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Chill not here for good yet

A cold front has moved into the area causing a drop in temperatures, but the sun will be back Thursday, said Matt Belk, meteorologist with the National Weather Service’s Charleston Bureau.

Tuesday, September 21, 1999

A cold front has moved into the area causing a drop in temperatures, but the sun will be back Thursday, said Matt Belk, meteorologist with the National Weather Service’s Charleston Bureau.

"It’s getting to be that time of year," Belk said. "Typically, spring and fall are transition seasons, and we’re starting fall here shortly. We should get a little cool spell, then it will warm back up again, and then we’ll have another cool spell and it will warm back up again. It will gradually cool down as we head into winter."

Temperatures are expected to reach a high of about 60 today, and hit around 35-40 tonight, Belk added.

"Then Wednesday, we will have lows in the 60s, and around 40 Wednesday night," he said. "Thursday it will reach about 70-75."

And although rain was a big part of the first day of the cold spell, it should have left the area by this morning, Belk said.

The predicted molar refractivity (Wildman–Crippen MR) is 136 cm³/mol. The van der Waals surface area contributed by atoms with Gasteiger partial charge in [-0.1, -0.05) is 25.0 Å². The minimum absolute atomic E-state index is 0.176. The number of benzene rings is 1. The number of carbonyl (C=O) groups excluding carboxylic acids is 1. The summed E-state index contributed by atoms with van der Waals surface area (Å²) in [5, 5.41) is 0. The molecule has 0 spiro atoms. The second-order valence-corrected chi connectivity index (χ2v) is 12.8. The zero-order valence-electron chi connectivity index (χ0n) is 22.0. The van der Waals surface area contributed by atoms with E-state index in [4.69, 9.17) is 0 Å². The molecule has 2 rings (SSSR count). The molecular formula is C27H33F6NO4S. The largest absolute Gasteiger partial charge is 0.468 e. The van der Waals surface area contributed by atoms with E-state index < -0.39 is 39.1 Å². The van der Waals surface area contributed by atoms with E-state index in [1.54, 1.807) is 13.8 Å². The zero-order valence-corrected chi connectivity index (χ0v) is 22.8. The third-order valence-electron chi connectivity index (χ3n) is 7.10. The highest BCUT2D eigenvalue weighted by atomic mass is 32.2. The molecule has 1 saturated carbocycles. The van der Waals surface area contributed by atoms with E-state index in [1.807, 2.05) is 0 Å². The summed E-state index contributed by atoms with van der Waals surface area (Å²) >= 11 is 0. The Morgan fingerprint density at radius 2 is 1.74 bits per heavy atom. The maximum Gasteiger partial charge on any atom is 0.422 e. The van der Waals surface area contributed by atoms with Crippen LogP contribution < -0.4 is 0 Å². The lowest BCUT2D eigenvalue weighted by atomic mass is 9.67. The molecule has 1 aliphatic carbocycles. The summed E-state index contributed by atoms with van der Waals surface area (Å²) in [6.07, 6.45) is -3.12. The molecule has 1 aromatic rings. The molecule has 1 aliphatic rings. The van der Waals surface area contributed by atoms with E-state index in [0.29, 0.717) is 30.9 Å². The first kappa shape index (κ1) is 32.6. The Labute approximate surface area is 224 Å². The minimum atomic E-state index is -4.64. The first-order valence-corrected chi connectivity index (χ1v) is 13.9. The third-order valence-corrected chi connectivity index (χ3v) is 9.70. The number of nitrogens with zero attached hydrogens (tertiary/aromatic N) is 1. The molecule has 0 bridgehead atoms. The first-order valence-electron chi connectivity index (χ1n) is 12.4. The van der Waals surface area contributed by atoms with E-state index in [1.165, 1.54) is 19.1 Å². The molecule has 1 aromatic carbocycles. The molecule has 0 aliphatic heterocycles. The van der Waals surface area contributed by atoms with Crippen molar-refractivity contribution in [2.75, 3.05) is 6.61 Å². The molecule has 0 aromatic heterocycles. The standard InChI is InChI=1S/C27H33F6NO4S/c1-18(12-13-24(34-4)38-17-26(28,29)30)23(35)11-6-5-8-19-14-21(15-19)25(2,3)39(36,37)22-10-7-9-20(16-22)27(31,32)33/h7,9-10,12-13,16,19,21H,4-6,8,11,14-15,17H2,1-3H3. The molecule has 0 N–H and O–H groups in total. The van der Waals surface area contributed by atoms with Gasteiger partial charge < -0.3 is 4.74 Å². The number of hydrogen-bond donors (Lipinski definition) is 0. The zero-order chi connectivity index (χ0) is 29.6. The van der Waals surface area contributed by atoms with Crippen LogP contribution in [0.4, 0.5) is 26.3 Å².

"There’s no rain expected," he said. "There may be a lingering something through (Tuesday) morning, and this dry weather will last through Saturday."

Which means the area isn’t out of the woods yet when it comes to the drought, Belk added.

"We still have a rainfall deficit," he said. "I’m still showing a 9- to 12-inch deficit, and for the shorter term, from April 1 to Sept. 7, I see that Lawrence County is still 5 to 6 inches behind."

Which means open burning is still not a good idea, Belk said.

"This is definitely going to be a fire season to be cautious of," he said. "If we would have gotten the remnants of Floyd, it would have helped out. But hurricanes move with the wind, and the wind didn’t push the rain this way, it pushed it out to sea."